Round-up of the Goodreads Reading Challenge 2020!

At the beginning of the year I had planned to read around 50 books (keeping in mind my work schedules and timelines). However, as a result of the pandemic and work from home situation, I was able to increase this number up to 74!

As per the Goodreads stats, the longest book I read was Midnight Sun by Stephanie Meyer (671 pages), Edwards take on the events that occur in Twilight.

The shortest book read, with just 24 pages was a delightful children’s book titled Dinosaur Adventure: A Field Trip to Remember (Let’s Learn While Playing #2) by Kelly Santana-Banks

It also turns out that my average rating is 3.5 stars!

I love how Goodreads has summarized the books and my year. Check out my list here.

MY 2020 BOOKS
The Tower Lord by Anthony RyanA Heart So Fierce and Broken by Brigid KemmererShadow Trials by Isla FrostFirstborn Academy by Isla FrostFirstborn Academy by Isla Frost
The Selection by Kiera CassThe One by Kiera CassThe Elite by Kiera CassHouse of Earth and Blood by Sarah J. MaasTwo Can Keep a Secret by Karen M. McManus
Inebriated by Katey TaylorLegendary by Stephanie GarberDragon Connection by Ava RichardsonFinale by Stephanie GarberSunrise on Half Moon Bay by Robyn Carr
The Guinevere Deception by Kiersten WhiteQueen of Corvids by J.C. McKenzieRescuing Lord Inglewood by Sally BrittonPrejudice Meets Pride by Rachael AndersonA History of Hexing by Evie Wilde
Keep Forever by Alexa KingaardThe School for Good and Evil by Soman ChainaniThe Girl in the Corner by Amanda ProwseA Torch Against the Night by Sabaa TahirAn Ember in the Ashes by Sabaa Tahir
A Reaper at the Gates by Sabaa TahirAsh Princess by Laura SebastianLady Smoke by Laura SebastianEmber Queen by Laura SebastianWrong Place, Right Time by E.B. Roshan
Summer at Hope Haven by Kristin HarperLucy's Last Chance by Elle SweetMidnight Sun by Stephenie MeyerWho Threw Draco Down the Chimney? by Smita BhattacharyaThe Damned by Renée Ahdieh
The Beautiful by Renée AhdiehThe Guilty Die Twice by Don HartshornThorne Bay by Jeanine CroftProject Hackathon by Arushi AggarwalTwo Murders Too Many by Bluette Matthey
Return to Virgin River by Robyn CarrThe Pigeon Whisperer by Motaz H MatarHinterland by L.M. BrownThe Tech by Mark RavineDinosaur Adventure by Kelly Santana-Banks
Aunt Ivy's Cottage by Kristin HarperPrism by Nina WalkerThe Pageant by Leigh WalkerThe Gala by Leigh WalkerFracture by Nina Walker
The Finale by Leigh Walker337 by M. Jonathan LeeTen Days with a Duke by Erica RidleyThe Guardians of the Halahala by Shatrujeet NathRed Queen by Victoria Aveyard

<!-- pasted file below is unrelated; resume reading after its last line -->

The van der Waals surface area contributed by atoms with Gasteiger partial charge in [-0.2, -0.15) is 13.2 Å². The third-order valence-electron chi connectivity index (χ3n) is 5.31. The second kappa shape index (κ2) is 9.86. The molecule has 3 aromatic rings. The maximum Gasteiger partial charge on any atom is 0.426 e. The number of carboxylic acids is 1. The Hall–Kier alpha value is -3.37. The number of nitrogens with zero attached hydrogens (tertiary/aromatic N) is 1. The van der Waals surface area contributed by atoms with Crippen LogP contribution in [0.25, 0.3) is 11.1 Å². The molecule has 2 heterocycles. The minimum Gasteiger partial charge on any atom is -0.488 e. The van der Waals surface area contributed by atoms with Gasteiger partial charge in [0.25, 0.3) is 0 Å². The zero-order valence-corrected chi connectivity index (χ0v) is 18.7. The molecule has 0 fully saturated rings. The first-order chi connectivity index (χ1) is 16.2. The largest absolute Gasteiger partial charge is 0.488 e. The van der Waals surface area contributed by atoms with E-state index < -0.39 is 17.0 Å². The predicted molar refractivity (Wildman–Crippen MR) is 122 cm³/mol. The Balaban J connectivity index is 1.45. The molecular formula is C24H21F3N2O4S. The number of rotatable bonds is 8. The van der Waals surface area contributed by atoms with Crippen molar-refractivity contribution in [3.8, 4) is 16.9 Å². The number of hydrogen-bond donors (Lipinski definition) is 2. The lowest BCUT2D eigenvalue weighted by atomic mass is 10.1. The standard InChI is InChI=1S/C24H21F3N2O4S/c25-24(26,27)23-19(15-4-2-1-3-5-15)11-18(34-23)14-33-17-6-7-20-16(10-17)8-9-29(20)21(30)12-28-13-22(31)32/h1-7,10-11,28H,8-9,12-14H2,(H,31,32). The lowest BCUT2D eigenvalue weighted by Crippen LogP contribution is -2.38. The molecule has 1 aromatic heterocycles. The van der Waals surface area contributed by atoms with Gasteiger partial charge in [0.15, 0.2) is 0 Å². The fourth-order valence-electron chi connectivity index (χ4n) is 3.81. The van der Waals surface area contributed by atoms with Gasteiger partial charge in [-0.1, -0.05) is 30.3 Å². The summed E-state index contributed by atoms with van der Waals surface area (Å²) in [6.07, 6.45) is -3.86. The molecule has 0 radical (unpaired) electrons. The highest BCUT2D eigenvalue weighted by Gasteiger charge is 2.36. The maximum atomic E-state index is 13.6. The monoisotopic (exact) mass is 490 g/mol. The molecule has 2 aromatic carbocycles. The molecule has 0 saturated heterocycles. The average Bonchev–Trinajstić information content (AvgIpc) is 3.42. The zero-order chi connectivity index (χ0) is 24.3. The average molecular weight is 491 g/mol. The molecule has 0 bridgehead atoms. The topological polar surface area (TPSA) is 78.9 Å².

Winter of the Wolf by Martha Hunt HandlerBeyond Belief by Ronald CrouchThe Eye of Ra by Ben GartnerSol Invictus by Ben GartnerThe Case of the Smuggler’s Curse by F.S. Dawson
Murder at the Lakeside Library by Holly DanversThe Violinist of Auschwitz by Ellie MidwoodNever Say No by Elizabeth NeepA ​Sky Beyond the Storm by Sabaa Tahir58 Farm End by Natasha Murray
Across the Lake by Nancy LiPetriWedding Bells on Victory Street by Pam HowesForever Your Duke by Erica RidleyChronicles of a Spell Caster by J.J. SingletonSummer of L.U.C.K. by Laura Segal Stegman
Midnight Train to Prague by Carol WindleyThe Lost Village by Daniela SacerdotiAlessia in Atlantis: The Forbidden VialMurder in the Snow (A Lady Eleanor Swift Mystery #4)

Do share your thoughts on the books I’ve read and don’t hesitate to leave recommendations for books to read in 2021!

Book Review: Murder at the Lakeside Library by Holly Danvers

About the Book:

In this series debut perfect for fans of Jenn McKinlay and Miranda James, Rain Wilmot must discover the killer, before the book closes on her life.

Rain Wilmot has just returned to her family’s waterfront log cabin in Lofty Pines, Wisconsin after the untimely death of her husband. The cabin is peaceful compared to Rain’s corporate job and comes with an informal library that Rain’s mother, Willow, used to run. But as Rain prepares for the re-opening of the library, all hopes for a peaceful life are shattered when she discovers the body of Thornton Hughes, a real estate buyer, on the premise.

The community of Lofty Pines starts pointing fingers at Willow, since she has been unusually absent from the library this summer. A fishy rumor surfaces when Rain learns that Willow had been spending a lot of time with Thorton. The town even thought they were having an affair.